The draft of this post has been sitting on my computer for months. I have been uncertain about whether I should publish it or not. Recent events have helped me to decide to add my voice to those of millions of others:

I have never before tortured my readers with my poetry, and I promise I shall never do it again. I am also mindful that with this post, I may lose some of my readers. I hope not. This particular piece has been gathering dust in the growing stack of my unpublished poems and essays, but the thought behind it has been percolating in my brain for a long time.  I hope you read it in the spirit in which it was written. It would be wonderful if our nation could begin to come together again in congenial dialogue without recriminations, as we have so many times before in times of crisis.


Named for Saint Paul
though he never visited, never wrote
so it just became the Bottoms
below Fairfield Hill,
unpainted shotgun houses,
slanted porches falling off brick piers.

City Fathers thought the name
undignified, not in keeping
with their New South image,
Ledbetter Heights sounded good.

Named after Lead Belly,
the black blues man
who played in dark bordellos when
the Bottoms glowed in red lights.

The new name didn’t change
the neighborhood nor raise it up so that folks
could look into the mansions on the Hill.

Still overgrown with may haws,
vines and poison ivy.
Still filled with kids
in ragged pants, holes in the knees.
Still heavy with the smells:
pokeweed, fatback, pot liquor, cornbread.

The city hasn’t changed much either
since those heady days,
last capital of the
dying Confederacy.

When I lived there,
our neighbors woke,
cross burning in their front yard.

The week I moved away,
a man and his son,
about ten years old,
dressed in white robes,
sheets really,
sat on a pickup tailgate
waving huge Confederate flags
in front of the high school.

These days no burning
crosses, no white hoods,
but unchanged feelings
remain in many hearts
that beat in the pews on Sunday.
Still fighting the Civil War.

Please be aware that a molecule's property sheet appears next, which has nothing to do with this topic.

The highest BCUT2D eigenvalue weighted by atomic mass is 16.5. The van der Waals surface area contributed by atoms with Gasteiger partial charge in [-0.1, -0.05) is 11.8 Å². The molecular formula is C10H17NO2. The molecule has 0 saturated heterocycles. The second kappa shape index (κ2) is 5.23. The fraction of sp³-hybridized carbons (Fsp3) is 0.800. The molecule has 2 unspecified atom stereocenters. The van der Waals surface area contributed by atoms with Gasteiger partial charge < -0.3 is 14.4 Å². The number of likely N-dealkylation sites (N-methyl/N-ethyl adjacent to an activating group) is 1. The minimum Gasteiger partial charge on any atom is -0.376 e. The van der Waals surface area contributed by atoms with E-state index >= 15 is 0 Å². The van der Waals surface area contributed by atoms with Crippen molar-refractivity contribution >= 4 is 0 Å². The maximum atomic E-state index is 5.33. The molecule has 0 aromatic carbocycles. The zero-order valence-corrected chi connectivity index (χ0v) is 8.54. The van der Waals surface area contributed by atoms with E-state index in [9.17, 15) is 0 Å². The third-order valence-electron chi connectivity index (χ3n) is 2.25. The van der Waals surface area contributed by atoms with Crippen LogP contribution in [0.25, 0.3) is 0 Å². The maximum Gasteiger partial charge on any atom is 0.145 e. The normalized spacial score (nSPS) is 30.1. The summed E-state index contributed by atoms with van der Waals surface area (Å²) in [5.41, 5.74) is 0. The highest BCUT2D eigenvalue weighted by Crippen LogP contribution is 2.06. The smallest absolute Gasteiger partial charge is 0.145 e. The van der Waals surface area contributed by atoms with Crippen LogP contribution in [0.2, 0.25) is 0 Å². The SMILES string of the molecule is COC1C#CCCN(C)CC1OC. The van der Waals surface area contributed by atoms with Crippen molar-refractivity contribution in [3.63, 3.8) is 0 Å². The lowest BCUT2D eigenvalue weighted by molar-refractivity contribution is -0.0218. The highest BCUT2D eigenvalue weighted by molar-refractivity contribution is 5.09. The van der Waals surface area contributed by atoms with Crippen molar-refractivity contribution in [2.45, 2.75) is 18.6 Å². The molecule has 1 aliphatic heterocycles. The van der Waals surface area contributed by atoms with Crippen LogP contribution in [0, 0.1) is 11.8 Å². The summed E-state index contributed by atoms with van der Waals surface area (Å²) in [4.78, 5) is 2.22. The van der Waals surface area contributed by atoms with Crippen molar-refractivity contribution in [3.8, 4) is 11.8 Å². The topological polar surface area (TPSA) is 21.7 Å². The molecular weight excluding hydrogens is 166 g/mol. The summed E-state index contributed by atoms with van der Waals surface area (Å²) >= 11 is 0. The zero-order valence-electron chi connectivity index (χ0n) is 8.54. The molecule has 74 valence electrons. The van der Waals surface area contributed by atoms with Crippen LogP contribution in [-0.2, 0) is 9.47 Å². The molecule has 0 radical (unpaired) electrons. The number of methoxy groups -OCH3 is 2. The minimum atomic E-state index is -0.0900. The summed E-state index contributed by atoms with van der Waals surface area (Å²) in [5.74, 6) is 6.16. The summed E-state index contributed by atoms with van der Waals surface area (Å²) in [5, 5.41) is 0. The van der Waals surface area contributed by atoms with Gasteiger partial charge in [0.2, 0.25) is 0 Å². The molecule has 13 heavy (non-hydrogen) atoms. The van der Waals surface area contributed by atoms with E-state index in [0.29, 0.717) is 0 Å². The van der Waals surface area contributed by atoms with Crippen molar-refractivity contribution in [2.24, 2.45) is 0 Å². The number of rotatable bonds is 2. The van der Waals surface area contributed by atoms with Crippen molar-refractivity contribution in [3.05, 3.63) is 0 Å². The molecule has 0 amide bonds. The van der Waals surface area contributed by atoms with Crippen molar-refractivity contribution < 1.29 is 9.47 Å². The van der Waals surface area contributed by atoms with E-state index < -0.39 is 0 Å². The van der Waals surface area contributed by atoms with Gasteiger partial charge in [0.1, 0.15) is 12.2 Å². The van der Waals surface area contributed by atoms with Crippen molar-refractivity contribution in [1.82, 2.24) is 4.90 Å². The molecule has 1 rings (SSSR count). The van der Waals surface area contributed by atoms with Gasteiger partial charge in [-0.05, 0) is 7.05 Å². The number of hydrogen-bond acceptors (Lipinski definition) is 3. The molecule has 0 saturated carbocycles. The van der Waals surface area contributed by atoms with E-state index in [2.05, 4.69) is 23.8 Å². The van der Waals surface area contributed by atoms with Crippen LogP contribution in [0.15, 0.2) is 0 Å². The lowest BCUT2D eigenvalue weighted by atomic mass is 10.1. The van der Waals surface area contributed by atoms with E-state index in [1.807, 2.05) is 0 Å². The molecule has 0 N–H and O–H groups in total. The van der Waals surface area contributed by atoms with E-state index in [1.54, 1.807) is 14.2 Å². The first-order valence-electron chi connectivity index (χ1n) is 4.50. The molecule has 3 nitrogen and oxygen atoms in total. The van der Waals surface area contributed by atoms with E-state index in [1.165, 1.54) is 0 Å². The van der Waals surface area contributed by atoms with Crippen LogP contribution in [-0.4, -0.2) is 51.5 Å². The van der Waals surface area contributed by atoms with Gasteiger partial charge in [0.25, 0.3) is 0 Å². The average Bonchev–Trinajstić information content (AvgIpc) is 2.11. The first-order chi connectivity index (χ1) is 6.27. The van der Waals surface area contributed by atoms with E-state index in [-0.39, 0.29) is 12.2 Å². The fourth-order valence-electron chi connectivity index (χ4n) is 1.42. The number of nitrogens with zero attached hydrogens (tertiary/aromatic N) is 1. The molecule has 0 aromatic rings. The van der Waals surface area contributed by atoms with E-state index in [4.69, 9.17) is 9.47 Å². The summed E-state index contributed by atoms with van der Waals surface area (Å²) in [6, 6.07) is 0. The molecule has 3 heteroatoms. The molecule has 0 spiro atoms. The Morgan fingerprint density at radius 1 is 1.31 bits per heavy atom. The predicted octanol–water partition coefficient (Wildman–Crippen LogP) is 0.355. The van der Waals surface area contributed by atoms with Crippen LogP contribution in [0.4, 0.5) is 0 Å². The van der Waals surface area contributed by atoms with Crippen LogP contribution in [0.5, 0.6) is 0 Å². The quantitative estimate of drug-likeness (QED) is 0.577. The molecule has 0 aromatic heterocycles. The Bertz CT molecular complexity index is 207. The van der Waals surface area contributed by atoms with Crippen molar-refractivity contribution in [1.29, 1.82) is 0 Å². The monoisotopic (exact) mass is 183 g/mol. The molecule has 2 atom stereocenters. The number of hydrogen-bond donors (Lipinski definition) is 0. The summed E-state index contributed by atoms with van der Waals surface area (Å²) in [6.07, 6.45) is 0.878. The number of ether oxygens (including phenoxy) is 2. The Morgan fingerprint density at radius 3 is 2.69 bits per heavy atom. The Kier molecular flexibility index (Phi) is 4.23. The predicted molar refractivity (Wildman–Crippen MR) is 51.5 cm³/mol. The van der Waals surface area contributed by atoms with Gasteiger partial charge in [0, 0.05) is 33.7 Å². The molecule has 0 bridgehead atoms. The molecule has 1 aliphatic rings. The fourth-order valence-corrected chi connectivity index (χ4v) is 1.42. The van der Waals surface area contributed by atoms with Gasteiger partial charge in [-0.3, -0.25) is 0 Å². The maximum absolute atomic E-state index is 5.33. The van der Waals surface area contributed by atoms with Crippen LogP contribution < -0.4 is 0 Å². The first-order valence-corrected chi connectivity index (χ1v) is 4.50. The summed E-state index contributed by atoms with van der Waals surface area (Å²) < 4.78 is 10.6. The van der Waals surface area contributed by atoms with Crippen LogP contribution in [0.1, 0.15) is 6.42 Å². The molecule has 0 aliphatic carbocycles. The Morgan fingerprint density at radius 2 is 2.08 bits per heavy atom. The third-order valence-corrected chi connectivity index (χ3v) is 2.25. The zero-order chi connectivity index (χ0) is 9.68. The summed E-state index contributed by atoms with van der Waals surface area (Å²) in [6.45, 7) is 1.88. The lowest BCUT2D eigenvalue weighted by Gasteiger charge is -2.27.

Filed under poetry

12 responses to “SAINT PAUL BOTTOMS

  1. It’s a lovely, poignant, sorrow-filled poem, and its truth is a shame on our nation. Thank you for sharing it.

  2. I agree with Diane — and I certainly hope you don’t lose any readers because of it. That would be a terrible commentary on what we have become.

    • Kayce Verde

      What a day for you to decide to take the leap of faith and send this poem out! Today’s turn of events calls for courage and conviction more than ever! Some things haven’t changed in this country. I am just praying that our democracy can survive. Thank you for this poem!

      • Thanks, Kayce, for your comments. These are difficult times: I’m reminded of 1968. We’ll get through it, I hope. I would suggest you read a wonderful article on Politico – “Never Trumpers Will Want to Read This History Lesson” about the political lead-up to the Civil War. We forget that we have been through tribalism many times in our country. Best wishes.

    • Thank you, Tom. I trust that we will get through these difficult times.

  3. Carol

    Thank you for sharing.

  4. Thanks for your encouragement

  5. Ron

    Your poem struck me as I know how it was back then. I was raised in rural Texas in the 50 & 60’s and witness much of what your poem references. Until recently I truly believed things had changed for the better since then. But, in recent months I’ve been sadly been reminded it hasn’t. It makes me so sad and mad that it still rings true today. Especially, in the political arena.
    Didn’t loose a reader with me, but you did gain the respect of this reader.

  6. Thanks, Ron, for your generous comments. I continue to hope that we will get through this difficult time of extreme partisanship and fractiousness.

  7. Thank you for sharing this.

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